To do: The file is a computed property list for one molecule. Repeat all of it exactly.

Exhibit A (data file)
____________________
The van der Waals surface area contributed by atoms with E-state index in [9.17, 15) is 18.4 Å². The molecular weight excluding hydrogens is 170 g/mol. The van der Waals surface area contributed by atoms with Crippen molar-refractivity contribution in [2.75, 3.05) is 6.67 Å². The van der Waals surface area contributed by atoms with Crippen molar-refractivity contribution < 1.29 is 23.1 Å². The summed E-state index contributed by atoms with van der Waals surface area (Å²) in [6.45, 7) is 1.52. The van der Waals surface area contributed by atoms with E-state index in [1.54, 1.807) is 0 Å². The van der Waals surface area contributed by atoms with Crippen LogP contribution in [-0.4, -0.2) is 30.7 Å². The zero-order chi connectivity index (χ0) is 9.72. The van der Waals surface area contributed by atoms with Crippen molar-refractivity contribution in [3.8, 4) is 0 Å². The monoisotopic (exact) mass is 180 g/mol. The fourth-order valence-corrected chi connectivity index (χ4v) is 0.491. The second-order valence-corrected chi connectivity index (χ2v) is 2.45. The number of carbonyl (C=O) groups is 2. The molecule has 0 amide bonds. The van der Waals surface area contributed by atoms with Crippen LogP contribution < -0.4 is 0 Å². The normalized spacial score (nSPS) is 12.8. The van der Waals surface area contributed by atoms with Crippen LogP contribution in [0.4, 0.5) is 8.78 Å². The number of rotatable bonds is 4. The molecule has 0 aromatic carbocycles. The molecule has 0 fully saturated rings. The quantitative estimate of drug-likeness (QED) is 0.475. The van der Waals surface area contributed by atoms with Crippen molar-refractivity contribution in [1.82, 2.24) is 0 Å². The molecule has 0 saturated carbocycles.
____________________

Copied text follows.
The van der Waals surface area contributed by atoms with E-state index in [9.17, 15) is 18.4 Å². The molecular weight excluding hydrogens is 170 g/mol. The van der Waals surface area contributed by atoms with Crippen molar-refractivity contribution in [2.75, 3.05) is 6.67 Å². The van der Waals surface area contributed by atoms with Crippen molar-refractivity contribution < 1.29 is 23.1 Å². The summed E-state index contributed by atoms with van der Waals surface area (Å²) in [6.45, 7) is 1.52. The van der Waals surface area contributed by atoms with E-state index in [1.54, 1.807) is 0 Å². The van der Waals surface area contributed by atoms with Crippen LogP contribution in [-0.4, -0.2) is 30.7 Å². The zero-order chi connectivity index (χ0) is 9.72. The van der Waals surface area contributed by atoms with Crippen molar-refractivity contribution in [3.8, 4) is 0 Å². The monoisotopic (exact) mass is 180 g/mol. The fourth-order valence-corrected chi connectivity index (χ4v) is 0.491. The second-order valence-corrected chi connectivity index (χ2v) is 2.45. The number of carbonyl (C=O) groups is 2. The molecule has 0 amide bonds. The van der Waals surface area contributed by atoms with Crippen LogP contribution < -0.4 is 0 Å². The normalized spacial score (nSPS) is 12.8. The van der Waals surface area contributed by atoms with Crippen LogP contribution in [0.4, 0.5) is 8.78 Å². The number of rotatable bonds is 4. The molecule has 0 aromatic carbocycles. The molecule has 0 fully saturated rings. The quantitative estimate of drug-likeness (QED) is 0.475. The van der Waals surface area contributed by atoms with Crippen molar-refractivity contribution in [1.82, 2.24) is 0 Å². The molecule has 0 saturated carbocycles.